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I think this comic was made because West Virginia is going to use "Blockchain Voting Software" for the upcoming midterm elections.
More information at https://money.cnn.com/2018/08/....
You can see why this is a terrible idea in this Twitter thread https://twitter.com/GossiTheDog/...
Kaji10158dI don't even like mail-in ballots because there's no way to tell that the person submitting the ballot is the person whose name is attached to it.
Or to prevent someone who doesn't like your vote from shredding it before it gets counted, for that matter...
sbiewald1608d@Kaji I agree, vote selling is a thing. And the anonymitym is lower to, as a signature is usually required, too (usually the actual vote is covered in an additional envelope so the signature + vote can't be seen together), but any postal worker could simply open both envelopes. On the other hand, it allows people to vote who cannot leave their homes or have to travel.
I guess it is impossible to create a better (in points of anonymity and verifiability) scheme than plain paper-ballots.
Btw.: Congrats for 1000 upvotes!
the more you know, the less you trust.
i am always most afraid to click buttons in my own software because all i can think about is all the ways it went wrong while developing, and all the bugs i may have missed.
ignorance is bliss...
Hmm, the implementation by this company is crap, but wouldn't a blockchain per se be a good idea for voting? I mean, besides hype there are only a few suitable use cases for a blockchain, but voting could be one of it.
Imagine for an election the state generated a public and private key pair for every citizen, signed them with it's own private key, send them via paper post to the citizens and published the signed public keys as first entry in the blockchain. The private keys are deleted instantly.
Now every citizen can add an entry containing it's vote to the blockchain signed with it's own private key.
Everyone could see and control the blockchain.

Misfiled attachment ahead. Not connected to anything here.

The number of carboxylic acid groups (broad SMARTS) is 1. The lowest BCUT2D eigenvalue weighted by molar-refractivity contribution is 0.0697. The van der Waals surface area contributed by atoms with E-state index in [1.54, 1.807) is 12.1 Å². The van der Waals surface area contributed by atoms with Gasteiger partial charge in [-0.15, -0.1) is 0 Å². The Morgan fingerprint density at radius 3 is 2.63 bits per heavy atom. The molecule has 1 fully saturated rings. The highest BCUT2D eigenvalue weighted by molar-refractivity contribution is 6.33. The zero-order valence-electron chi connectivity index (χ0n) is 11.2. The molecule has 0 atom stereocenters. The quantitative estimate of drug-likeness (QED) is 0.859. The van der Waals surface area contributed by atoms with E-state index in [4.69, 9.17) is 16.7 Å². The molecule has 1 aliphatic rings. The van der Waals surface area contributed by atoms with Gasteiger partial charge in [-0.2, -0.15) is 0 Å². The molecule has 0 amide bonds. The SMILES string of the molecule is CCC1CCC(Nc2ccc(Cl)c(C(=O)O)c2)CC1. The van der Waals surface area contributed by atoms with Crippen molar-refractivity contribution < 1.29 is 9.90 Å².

The only problem with this primitive idea is that the state could identify every vote, but there is surely a solution in terms of key generation for this.
At least the process should be safe and not compromisable, or am I wrong?
endor23797d@Benedikt cryptographically signing a message and encrypting it is the easy part. There are a few big issues with electronic voting though, even if you use a blockchain:
1) who mines the chain? You need to ensure that all users can mine the chain and support it, but also prevent 51% attacks. The mining algorithm has to be chosen carefully.
2) who controls the nodes? Every user must have a copy of the chain, otherwise it's just a private database anyway. Also, you must prevent isolation/sybil attacks.
3) most importantly: authentication. How do you *really* know who signed the message? How do you know someone hasn't hacked my device and signed the vote in my place, or hasn't taken over my input and redirected it? How do you know that a specific public/private key *really* belongs to me in the first place?
The first two are solvable - you just need to set up your network the right way, it has been done before. The real big issue is authentication.
Kaji10157d@endor Agreed. The perception of security is not security itself. And if we can’t tell whether a vote is legitimate or not, it potentially debases the value of all votes. This is why paper ballots cast in person after validating the voter’s identity is and will indefinitely remain the gold standard.
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